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On Pain and Writing: An interview with Lucia Osborne-Crowley

Interview of Lucia Osborne-Crowley by Freya Bennett

Interview of Lucia Osborne-Crowley by Freya Bennett

© Sarah Hickson

It was a rainy Wednesday in an alternate universe when I drove through the downpour to meet Lucia Osborne-Crowley at my favourite café. The traffic was bumper to bumper and I accidentally drove through a red light, misjudging the timing. I would later get a $400 fine.

I was worried about being late for our interview but I should’ve realised that if I was stuck in traffic, the likelihood would be that she was too.

I arrived at the café just on time but received a lovely message on Instagram from Lucia that she was running late. PHEW! I had time to prepare some questions. I was in the middle of moving house with a toddler and hadn’t had a moment to sit down and formulate any cohesive thoughts about how much I loved her book ‘I choose Elena’.

How does one ask questions, in a café, about a book that deals with rape, trauma, and lifelong chronic pain? Once I delved back into the book again, I jotted down so many questions that I had to stop myself. This book was eye opening, life changing and so perfectly written that I couldn’t wait to meet the author.

Lucia arrived, her smile warm and relaxed. I had a feeling we would get on from reading her book and following her Instagram and I was so relieved to see my prediction was true. We had a chat about astrology and coffee before realising we only had 30 minutes to run the interview – Lucia had to be at the airport as she was midway through her book tour.

We ordered coffee and began our chat. The book is so without fluff that I decided to delve straight in to the hard stuff.

F: How was it writing a book that deals with something so deeply personal and traumatic?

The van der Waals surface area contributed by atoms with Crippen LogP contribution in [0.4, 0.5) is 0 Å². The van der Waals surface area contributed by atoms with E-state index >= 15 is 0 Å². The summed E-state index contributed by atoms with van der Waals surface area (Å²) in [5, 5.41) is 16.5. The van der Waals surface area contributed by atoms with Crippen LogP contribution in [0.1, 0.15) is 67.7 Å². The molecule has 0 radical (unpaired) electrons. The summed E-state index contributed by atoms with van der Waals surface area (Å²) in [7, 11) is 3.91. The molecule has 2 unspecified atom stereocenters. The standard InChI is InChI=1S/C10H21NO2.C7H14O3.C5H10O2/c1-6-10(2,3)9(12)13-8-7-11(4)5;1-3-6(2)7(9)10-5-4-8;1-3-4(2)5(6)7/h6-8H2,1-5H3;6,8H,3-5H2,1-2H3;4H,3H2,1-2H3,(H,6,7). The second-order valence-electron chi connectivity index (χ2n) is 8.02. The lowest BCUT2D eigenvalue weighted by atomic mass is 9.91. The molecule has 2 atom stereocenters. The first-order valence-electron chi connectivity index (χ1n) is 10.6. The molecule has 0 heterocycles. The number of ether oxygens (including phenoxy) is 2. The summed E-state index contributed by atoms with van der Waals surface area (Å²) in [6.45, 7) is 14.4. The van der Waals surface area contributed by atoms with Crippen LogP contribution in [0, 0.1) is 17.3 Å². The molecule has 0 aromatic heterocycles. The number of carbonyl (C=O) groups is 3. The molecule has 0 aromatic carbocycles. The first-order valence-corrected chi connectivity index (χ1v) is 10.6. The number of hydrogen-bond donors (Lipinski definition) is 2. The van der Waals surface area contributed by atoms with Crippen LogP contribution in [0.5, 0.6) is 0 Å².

L: (Lucia laughs)

It was very hard. And I laugh when I say that, because I underestimated just how hard it would be. I had published an essay in June of 2018, which was then commissioned to be turned into a book and there was a long process of me deciding whether or not to publish that first essay.

Before the essay, I had just started telling my doctors about the assault that had happened years ago, which lead me down the path of getting all of this really specialised care. I was seeing all these physical therapists and going to physical rehab, which is incredibly lucky. It was amazing how this whole world opened up to me as soon as I told one person about what happened to me.

And then because it was all very emotionally overwhelming, I just pretended I was working and reporting a story about someone else. After ten years of saying nothing I was then waking up every day and going over it and over it and over it and I just couldn’t do it. So I took my notebook in every day and just pretended I was working as a journalist. In my first job as a journalist I reported almost exclusively on sexual violence and domestic violence – I was a gender reporter and so it was quite easy for me to pretend I was working. I would go into these appointments and pretend I was interviewing the doctors when in fact, I was in my own appointments.

Did they know you were doing that?

Yes. I would be like ‘so, if a person did blah blah blah,’ and they would be like ‘yes,’ going along with it. But it was purely a cooping mechanism. I came to the end of it and I was looking around the room, the journalist in me wanting to say ‘Is anyone else hearing this? This is wild!’ I had no idea how strong the connection was between rape and sexual assault and long term illness – physical , psychological and emotional.